IPB

Welcome Guest ( Log In | Register )

81 Pages V  « < 67 68 69 70 71 > »   
Reply to this topicStart new topic
Kepler Mission
JRehling
post Mar 8 2012, 11:01 PM
Post #1021


Senior Member
****

Group: Members
Posts: 1573
Joined: 20-April 05
Member No.: 321



hendric, the raw count of observed candidates is biased in two (and a half) ways from the actual frequency of planets in a given bin:

1) The geometric bias takes into account that for most orbital inclinations, transits will never be observable. The extent of this is a factor of distance from the primary. Happily, we can model this exactly: It's straight-up Euclidean geometry. A planet orbiting at 1AU has a probability of 0.29% of transiting a sun-sized star. For each distance we consider, this bias can be calculated exactly. If we observe N planets at 1AU, and that count is statistically significant, we can be sure that about (N / 0.29%) planets exist (and we missed almost all of them).

It may help to imagine if, say, Mercury and Neptune were in the exact same plane, and for some observer, Mercury transited the Sun but appeared to slice across latitude 60 North. For that observer, Neptune will fail to transit by a great margin, several Sun radii, passing far above the Sun's disc each time it passed across the Sun's central meridian.

1 and a half) Planets in further-out orbits orbit more slowly, so the time required to witness N transits will vary with the orbital period. This, too, is pretty easy to model. It also, in many cases, does not matter, if the ratio of the observation period to the orbital period is high. For periods of, say, two days, the planet has had hundreds of chances to transit: If it's going to happen, it's already happened a lot. For periods of, say, ten years, this factor is quite significant, because while the team could report a giant planet very far out on the basis of a single transit, most such planets have not had a chance to perform their transit. 15 of the published candidates actually have orbital periods longer than the observation period: For each such observation, there are likely (far) more at that distance that will happen but haven't had a chance to yet.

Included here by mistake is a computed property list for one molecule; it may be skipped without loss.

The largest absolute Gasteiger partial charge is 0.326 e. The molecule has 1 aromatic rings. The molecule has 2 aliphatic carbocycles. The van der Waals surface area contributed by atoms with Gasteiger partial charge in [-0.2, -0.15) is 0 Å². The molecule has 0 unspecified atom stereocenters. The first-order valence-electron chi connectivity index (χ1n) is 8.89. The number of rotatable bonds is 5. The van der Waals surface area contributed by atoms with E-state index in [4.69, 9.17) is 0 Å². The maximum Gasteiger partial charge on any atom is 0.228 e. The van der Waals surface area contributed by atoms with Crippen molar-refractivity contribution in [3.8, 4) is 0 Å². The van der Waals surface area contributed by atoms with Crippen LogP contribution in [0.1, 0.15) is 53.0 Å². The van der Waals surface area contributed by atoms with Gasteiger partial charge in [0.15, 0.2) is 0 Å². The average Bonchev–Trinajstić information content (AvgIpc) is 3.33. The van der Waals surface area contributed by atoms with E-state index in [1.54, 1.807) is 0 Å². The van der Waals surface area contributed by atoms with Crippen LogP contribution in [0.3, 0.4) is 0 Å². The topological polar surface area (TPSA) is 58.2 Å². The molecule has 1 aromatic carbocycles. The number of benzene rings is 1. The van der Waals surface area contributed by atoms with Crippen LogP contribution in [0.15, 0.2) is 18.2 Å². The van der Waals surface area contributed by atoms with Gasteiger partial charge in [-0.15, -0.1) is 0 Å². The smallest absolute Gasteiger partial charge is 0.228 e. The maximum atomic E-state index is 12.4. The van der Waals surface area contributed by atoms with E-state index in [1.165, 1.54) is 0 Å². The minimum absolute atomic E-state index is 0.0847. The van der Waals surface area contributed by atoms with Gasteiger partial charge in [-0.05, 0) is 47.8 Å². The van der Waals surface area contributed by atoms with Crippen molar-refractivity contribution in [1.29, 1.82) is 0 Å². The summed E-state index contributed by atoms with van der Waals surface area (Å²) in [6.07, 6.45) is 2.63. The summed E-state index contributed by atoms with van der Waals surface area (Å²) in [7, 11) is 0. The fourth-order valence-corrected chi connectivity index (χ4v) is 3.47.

2) Noise bias: Variability in the star and our measurements exist: When a large planet transits, it blots out a larger area with almost perfect blackness than when a smaller planet transits. With smaller planets, the transit is insignificant compared to the star's baseline variability, and in such cases, detection is impossible. The devil is in the details here, and the noise happens to be greater, for many stars, than we expected.

For each size bin, I calculated this by taking the SNR of observed large planets. Each such positive event allows us to say how much smaller of a planet *could* have been detected, with its correspondingly smaller transit effect. By sampling all of the largest planet candidates, I got a distribution of star noise. For each candidate size, we can say what fraction of stars allow detection of that size. This is another de-bias factor, a bit less certain than the geometric one, but it should be correct to a first order. I also performed this with the four-month release and found very similar values. We can't be totally sure that the stars hosting larger planets are precisely the same as the stars which do not have larger planets... that is an unconstrained possibility, but there's no reason, either, to assume that they are different than the other stars with respect to noise.

For each bin, then, we have an expected bias factor: What fraction of existing planets we would expect to find. By multiplying the observed candidates by the reciprocal of the bias factor, we get an estimate of the total number of planets in that bin, counting all of the ones we missed because of misalignment or noise.
Go to the top of the page
 
+Quote Post
Hungry4info
post Mar 8 2012, 11:23 PM
Post #1022


Senior Member
****

Group: Members
Posts: 1029
Joined: 26-July 08
Member No.: 4270



QUOTE (ngunn @ Mar 8 2012, 05:43 PM) *